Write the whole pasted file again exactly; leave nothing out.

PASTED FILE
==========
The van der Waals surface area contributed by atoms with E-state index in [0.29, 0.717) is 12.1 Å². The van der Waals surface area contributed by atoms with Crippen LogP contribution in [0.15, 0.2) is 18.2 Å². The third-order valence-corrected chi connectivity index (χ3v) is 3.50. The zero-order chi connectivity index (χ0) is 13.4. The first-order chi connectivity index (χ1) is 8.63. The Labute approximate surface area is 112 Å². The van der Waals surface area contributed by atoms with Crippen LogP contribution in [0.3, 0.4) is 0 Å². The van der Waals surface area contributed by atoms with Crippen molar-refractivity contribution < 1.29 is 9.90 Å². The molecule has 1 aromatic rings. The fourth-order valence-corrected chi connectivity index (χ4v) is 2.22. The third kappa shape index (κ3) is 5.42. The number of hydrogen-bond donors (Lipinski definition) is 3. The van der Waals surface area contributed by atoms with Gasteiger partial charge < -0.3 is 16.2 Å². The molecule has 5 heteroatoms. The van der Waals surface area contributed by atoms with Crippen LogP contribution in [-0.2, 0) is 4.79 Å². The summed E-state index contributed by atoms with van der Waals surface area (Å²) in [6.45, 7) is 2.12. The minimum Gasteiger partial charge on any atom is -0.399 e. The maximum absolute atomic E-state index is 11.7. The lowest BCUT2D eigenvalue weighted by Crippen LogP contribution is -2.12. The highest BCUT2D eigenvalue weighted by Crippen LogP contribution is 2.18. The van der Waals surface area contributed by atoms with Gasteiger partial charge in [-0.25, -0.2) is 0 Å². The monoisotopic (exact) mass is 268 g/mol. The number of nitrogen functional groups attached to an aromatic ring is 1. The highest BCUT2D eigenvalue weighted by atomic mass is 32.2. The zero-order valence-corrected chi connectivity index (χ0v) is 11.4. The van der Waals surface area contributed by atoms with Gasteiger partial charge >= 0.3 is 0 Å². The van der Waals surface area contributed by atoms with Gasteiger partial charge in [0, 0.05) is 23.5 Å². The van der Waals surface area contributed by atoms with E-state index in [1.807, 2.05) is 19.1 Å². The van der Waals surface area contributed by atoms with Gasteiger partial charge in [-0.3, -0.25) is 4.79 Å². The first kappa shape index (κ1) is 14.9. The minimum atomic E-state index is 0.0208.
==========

The van der Waals surface area contributed by atoms with E-state index in [0.29, 0.717) is 12.1 Å². The van der Waals surface area contributed by atoms with Crippen LogP contribution in [0.15, 0.2) is 18.2 Å². The third-order valence-corrected chi connectivity index (χ3v) is 3.50. The zero-order chi connectivity index (χ0) is 13.4. The first-order chi connectivity index (χ1) is 8.63. The Labute approximate surface area is 112 Å². The van der Waals surface area contributed by atoms with Crippen LogP contribution in [0.3, 0.4) is 0 Å². The van der Waals surface area contributed by atoms with Crippen molar-refractivity contribution < 1.29 is 9.90 Å². The molecule has 1 aromatic rings. The fourth-order valence-corrected chi connectivity index (χ4v) is 2.22. The third kappa shape index (κ3) is 5.42. The number of hydrogen-bond donors (Lipinski definition) is 3. The van der Waals surface area contributed by atoms with Gasteiger partial charge < -0.3 is 16.2 Å². The molecule has 5 heteroatoms. The van der Waals surface area contributed by atoms with Crippen LogP contribution in [-0.2, 0) is 4.79 Å². The summed E-state index contributed by atoms with van der Waals surface area (Å²) in [6.45, 7) is 2.12. The minimum Gasteiger partial charge on any atom is -0.399 e. The maximum absolute atomic E-state index is 11.7. The lowest BCUT2D eigenvalue weighted by Crippen LogP contribution is -2.12. The highest BCUT2D eigenvalue weighted by Crippen LogP contribution is 2.18. The van der Waals surface area contributed by atoms with Gasteiger partial charge in [-0.25, -0.2) is 0 Å². The monoisotopic (exact) mass is 268 g/mol. The number of nitrogen functional groups attached to an aromatic ring is 1. The highest BCUT2D eigenvalue weighted by atomic mass is 32.2. The zero-order valence-corrected chi connectivity index (χ0v) is 11.4. The van der Waals surface area contributed by atoms with Gasteiger partial charge >= 0.3 is 0 Å². The van der Waals surface area contributed by atoms with Gasteiger partial charge in [0, 0.05) is 23.5 Å². The van der Waals surface area contributed by atoms with E-state index in [1.807, 2.05) is 19.1 Å². The van der Waals surface area contributed by atoms with Gasteiger partial charge in [-0.3, -0.25) is 4.79 Å². The first kappa shape index (κ1) is 14.9. The minimum atomic E-state index is 0.0208.